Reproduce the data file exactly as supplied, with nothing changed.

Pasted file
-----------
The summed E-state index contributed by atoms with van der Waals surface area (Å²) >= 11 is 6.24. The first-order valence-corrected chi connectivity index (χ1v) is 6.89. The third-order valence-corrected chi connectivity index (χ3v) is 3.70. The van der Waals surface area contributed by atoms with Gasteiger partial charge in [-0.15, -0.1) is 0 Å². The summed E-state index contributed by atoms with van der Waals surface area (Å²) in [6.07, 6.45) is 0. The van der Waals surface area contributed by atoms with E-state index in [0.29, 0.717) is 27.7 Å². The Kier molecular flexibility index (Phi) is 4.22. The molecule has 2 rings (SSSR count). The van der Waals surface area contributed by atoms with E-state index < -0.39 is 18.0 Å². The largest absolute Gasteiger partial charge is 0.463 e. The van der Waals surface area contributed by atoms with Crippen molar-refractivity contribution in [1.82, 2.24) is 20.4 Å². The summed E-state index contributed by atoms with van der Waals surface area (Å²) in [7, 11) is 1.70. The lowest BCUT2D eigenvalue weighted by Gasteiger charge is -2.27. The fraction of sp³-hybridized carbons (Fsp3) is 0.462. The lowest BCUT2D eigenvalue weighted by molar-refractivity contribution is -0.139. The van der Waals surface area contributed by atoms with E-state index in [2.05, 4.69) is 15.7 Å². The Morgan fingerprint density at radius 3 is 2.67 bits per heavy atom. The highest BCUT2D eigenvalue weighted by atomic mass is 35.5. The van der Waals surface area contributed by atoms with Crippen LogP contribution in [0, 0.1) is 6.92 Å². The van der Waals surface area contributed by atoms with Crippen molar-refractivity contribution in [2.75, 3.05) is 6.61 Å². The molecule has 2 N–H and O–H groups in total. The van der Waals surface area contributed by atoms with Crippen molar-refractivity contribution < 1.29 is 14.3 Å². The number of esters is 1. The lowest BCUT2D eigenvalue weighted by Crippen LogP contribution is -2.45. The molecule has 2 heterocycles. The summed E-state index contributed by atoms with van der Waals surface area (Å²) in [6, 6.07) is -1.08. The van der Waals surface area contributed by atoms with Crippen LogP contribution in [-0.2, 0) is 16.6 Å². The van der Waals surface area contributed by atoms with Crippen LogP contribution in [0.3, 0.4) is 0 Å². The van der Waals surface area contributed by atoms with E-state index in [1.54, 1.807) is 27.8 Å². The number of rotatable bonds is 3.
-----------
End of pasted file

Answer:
The summed E-state index contributed by atoms with van der Waals surface area (Å²) >= 11 is 6.24. The first-order valence-corrected chi connectivity index (χ1v) is 6.89. The third-order valence-corrected chi connectivity index (χ3v) is 3.70. The van der Waals surface area contributed by atoms with Gasteiger partial charge in [-0.15, -0.1) is 0 Å². The summed E-state index contributed by atoms with van der Waals surface area (Å²) in [6.07, 6.45) is 0. The van der Waals surface area contributed by atoms with E-state index in [0.29, 0.717) is 27.7 Å². The Kier molecular flexibility index (Phi) is 4.22. The molecule has 2 rings (SSSR count). The van der Waals surface area contributed by atoms with E-state index < -0.39 is 18.0 Å². The largest absolute Gasteiger partial charge is 0.463 e. The van der Waals surface area contributed by atoms with Crippen molar-refractivity contribution in [1.82, 2.24) is 20.4 Å². The summed E-state index contributed by atoms with van der Waals surface area (Å²) in [7, 11) is 1.70. The lowest BCUT2D eigenvalue weighted by Gasteiger charge is -2.27. The fraction of sp³-hybridized carbons (Fsp3) is 0.462. The lowest BCUT2D eigenvalue weighted by molar-refractivity contribution is -0.139. The van der Waals surface area contributed by atoms with E-state index in [2.05, 4.69) is 15.7 Å². The Morgan fingerprint density at radius 3 is 2.67 bits per heavy atom. The highest BCUT2D eigenvalue weighted by atomic mass is 35.5. The van der Waals surface area contributed by atoms with Crippen LogP contribution in [0, 0.1) is 6.92 Å². The van der Waals surface area contributed by atoms with Crippen molar-refractivity contribution in [2.75, 3.05) is 6.61 Å². The molecule has 2 N–H and O–H groups in total. The van der Waals surface area contributed by atoms with Crippen molar-refractivity contribution < 1.29 is 14.3 Å². The number of esters is 1. The lowest BCUT2D eigenvalue weighted by Crippen LogP contribution is -2.45. The molecule has 2 heterocycles. The summed E-state index contributed by atoms with van der Waals surface area (Å²) in [6, 6.07) is -1.08. The van der Waals surface area contributed by atoms with Crippen LogP contribution in [-0.2, 0) is 16.6 Å². The van der Waals surface area contributed by atoms with Crippen LogP contribution in [0.3, 0.4) is 0 Å². The van der Waals surface area contributed by atoms with E-state index in [1.54, 1.807) is 27.8 Å². The number of rotatable bonds is 3.